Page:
How Consuming Saturated Fats Doesn’t Cause Heart Disease
For several decades, it was believed that eating saturated fats raised the risk of heart disease. The theory was that saturated fat raised blood cholesterol levels and led to blocked arteries, which caused heart attacks.
In response to warnings from health organizations, many people replaced whole-milk dairy products with low-fat and fat-free versions. They also exchanged natural fats like butter for margarine made from vegetable oil.
However, in recent years, several systematic reviews and meta-analyses have found no connection between saturated fat intake and heart disease.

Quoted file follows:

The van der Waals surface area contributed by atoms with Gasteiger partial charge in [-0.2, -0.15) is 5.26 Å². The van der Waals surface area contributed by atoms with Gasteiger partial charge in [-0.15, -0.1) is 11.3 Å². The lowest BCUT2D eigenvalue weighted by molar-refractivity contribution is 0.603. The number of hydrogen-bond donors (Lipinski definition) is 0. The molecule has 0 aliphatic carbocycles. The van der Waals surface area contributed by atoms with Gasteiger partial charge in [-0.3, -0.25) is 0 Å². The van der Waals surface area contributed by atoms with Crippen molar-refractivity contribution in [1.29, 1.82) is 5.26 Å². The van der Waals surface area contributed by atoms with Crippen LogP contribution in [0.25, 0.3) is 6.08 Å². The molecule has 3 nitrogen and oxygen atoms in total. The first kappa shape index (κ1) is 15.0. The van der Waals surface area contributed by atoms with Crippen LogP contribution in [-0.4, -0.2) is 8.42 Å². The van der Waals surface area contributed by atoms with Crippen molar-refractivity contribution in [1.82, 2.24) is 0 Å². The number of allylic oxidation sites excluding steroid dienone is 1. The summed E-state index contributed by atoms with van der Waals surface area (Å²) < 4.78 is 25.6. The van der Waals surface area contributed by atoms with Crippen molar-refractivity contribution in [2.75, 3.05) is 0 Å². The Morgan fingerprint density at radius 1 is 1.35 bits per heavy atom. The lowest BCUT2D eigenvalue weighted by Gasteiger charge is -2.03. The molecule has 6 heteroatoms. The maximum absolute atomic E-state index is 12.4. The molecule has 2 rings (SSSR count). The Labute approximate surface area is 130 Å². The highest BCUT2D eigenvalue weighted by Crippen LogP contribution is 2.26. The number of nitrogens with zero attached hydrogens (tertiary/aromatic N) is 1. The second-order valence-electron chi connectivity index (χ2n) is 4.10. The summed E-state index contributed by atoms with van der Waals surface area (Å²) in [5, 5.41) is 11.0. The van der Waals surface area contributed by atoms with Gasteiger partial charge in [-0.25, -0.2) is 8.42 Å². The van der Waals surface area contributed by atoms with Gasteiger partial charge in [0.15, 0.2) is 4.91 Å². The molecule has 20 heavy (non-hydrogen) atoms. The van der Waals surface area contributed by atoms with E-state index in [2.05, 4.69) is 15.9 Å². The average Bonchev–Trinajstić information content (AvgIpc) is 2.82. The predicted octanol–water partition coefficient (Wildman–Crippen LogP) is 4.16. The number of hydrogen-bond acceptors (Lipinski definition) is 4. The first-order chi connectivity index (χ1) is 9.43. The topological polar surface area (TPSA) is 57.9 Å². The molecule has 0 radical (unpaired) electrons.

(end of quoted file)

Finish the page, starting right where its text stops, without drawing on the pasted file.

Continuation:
A 2014 review of 76 observational and randomized controlled studies with more than 650,000 participants found that those with a high saturated fat intake did not have an increased risk of heart disease. On the other hand, some data suggests that replacing a portion of your saturated fats with unsaturated fats may slightly decrease your risk of heart problems.
However, the claim that eating saturated fat causes heart disease is not supported by the best available evidence to date.
Finally, comprehensive analyses of observational and controlled studies have found no convincing evidence that eating saturated fat causes heart disease.